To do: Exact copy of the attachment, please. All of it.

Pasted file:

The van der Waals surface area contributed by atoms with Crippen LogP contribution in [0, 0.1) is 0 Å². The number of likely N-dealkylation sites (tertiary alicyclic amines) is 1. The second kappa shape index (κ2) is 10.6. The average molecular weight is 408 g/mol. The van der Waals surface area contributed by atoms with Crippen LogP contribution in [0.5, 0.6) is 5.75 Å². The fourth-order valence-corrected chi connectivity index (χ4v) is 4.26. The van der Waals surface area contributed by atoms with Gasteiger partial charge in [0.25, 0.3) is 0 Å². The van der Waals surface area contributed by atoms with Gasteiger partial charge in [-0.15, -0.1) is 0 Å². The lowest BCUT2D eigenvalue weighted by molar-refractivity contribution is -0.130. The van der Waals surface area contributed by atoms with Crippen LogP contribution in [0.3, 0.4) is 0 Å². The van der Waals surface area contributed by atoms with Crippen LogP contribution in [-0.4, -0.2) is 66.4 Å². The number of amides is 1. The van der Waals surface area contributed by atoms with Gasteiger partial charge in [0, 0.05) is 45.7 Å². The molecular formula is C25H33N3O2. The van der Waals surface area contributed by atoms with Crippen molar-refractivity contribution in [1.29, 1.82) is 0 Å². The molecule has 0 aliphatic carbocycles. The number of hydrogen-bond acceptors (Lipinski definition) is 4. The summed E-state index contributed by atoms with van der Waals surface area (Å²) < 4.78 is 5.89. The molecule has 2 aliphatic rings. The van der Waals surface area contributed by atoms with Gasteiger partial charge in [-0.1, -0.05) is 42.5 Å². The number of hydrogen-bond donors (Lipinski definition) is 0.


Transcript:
The van der Waals surface area contributed by atoms with Crippen LogP contribution in [0, 0.1) is 0 Å². The number of likely N-dealkylation sites (tertiary alicyclic amines) is 1. The second kappa shape index (κ2) is 10.6. The average molecular weight is 408 g/mol. The van der Waals surface area contributed by atoms with Crippen LogP contribution in [0.5, 0.6) is 5.75 Å². The fourth-order valence-corrected chi connectivity index (χ4v) is 4.26. The van der Waals surface area contributed by atoms with Gasteiger partial charge in [0.25, 0.3) is 0 Å². The van der Waals surface area contributed by atoms with Gasteiger partial charge in [-0.15, -0.1) is 0 Å². The lowest BCUT2D eigenvalue weighted by molar-refractivity contribution is -0.130. The van der Waals surface area contributed by atoms with Crippen LogP contribution in [0.3, 0.4) is 0 Å². The van der Waals surface area contributed by atoms with Crippen LogP contribution in [-0.4, -0.2) is 66.4 Å². The number of amides is 1. The van der Waals surface area contributed by atoms with Gasteiger partial charge in [0, 0.05) is 45.7 Å². The molecular formula is C25H33N3O2. The van der Waals surface area contributed by atoms with Crippen molar-refractivity contribution in [1.29, 1.82) is 0 Å². The molecule has 0 aliphatic carbocycles. The number of hydrogen-bond acceptors (Lipinski definition) is 4. The summed E-state index contributed by atoms with van der Waals surface area (Å²) < 4.78 is 5.89. The molecule has 2 aliphatic rings. The van der Waals surface area contributed by atoms with Gasteiger partial charge in [-0.1, -0.05) is 42.5 Å². The number of hydrogen-bond donors (Lipinski definition) is 0.